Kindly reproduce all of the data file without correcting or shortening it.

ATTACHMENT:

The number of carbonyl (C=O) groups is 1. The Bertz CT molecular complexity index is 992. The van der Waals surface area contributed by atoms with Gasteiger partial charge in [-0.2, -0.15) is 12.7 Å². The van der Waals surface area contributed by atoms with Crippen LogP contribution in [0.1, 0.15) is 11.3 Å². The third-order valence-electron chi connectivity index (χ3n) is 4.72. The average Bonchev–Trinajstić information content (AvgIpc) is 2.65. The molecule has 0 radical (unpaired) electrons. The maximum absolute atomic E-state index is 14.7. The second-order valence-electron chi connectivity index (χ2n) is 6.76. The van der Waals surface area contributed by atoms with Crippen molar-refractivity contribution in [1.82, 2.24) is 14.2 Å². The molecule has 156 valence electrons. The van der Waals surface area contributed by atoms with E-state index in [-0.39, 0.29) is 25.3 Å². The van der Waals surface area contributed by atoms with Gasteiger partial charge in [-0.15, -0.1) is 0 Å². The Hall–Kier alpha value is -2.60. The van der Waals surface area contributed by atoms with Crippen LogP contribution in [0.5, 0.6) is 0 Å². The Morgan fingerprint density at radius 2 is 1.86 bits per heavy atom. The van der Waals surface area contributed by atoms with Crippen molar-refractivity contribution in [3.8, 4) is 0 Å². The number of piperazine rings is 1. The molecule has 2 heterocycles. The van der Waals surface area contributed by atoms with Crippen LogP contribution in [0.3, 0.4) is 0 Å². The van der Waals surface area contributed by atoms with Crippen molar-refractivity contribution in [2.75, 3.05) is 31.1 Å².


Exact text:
The number of carbonyl (C=O) groups is 1. The Bertz CT molecular complexity index is 992. The van der Waals surface area contributed by atoms with Gasteiger partial charge in [-0.2, -0.15) is 12.7 Å². The van der Waals surface area contributed by atoms with Crippen LogP contribution in [0.1, 0.15) is 11.3 Å². The third-order valence-electron chi connectivity index (χ3n) is 4.72. The average Bonchev–Trinajstić information content (AvgIpc) is 2.65. The molecule has 0 radical (unpaired) electrons. The maximum absolute atomic E-state index is 14.7. The second-order valence-electron chi connectivity index (χ2n) is 6.76. The van der Waals surface area contributed by atoms with Crippen molar-refractivity contribution in [1.82, 2.24) is 14.2 Å². The molecule has 156 valence electrons. The van der Waals surface area contributed by atoms with E-state index in [-0.39, 0.29) is 25.3 Å². The van der Waals surface area contributed by atoms with Gasteiger partial charge in [-0.15, -0.1) is 0 Å². The Hall–Kier alpha value is -2.60. The van der Waals surface area contributed by atoms with Crippen LogP contribution in [0.5, 0.6) is 0 Å². The Morgan fingerprint density at radius 2 is 1.86 bits per heavy atom. The van der Waals surface area contributed by atoms with Crippen molar-refractivity contribution in [3.8, 4) is 0 Å². The number of piperazine rings is 1. The molecule has 2 heterocycles. The van der Waals surface area contributed by atoms with Crippen LogP contribution in [0.3, 0.4) is 0 Å². The van der Waals surface area contributed by atoms with Crippen molar-refractivity contribution in [2.75, 3.05) is 31.1 Å².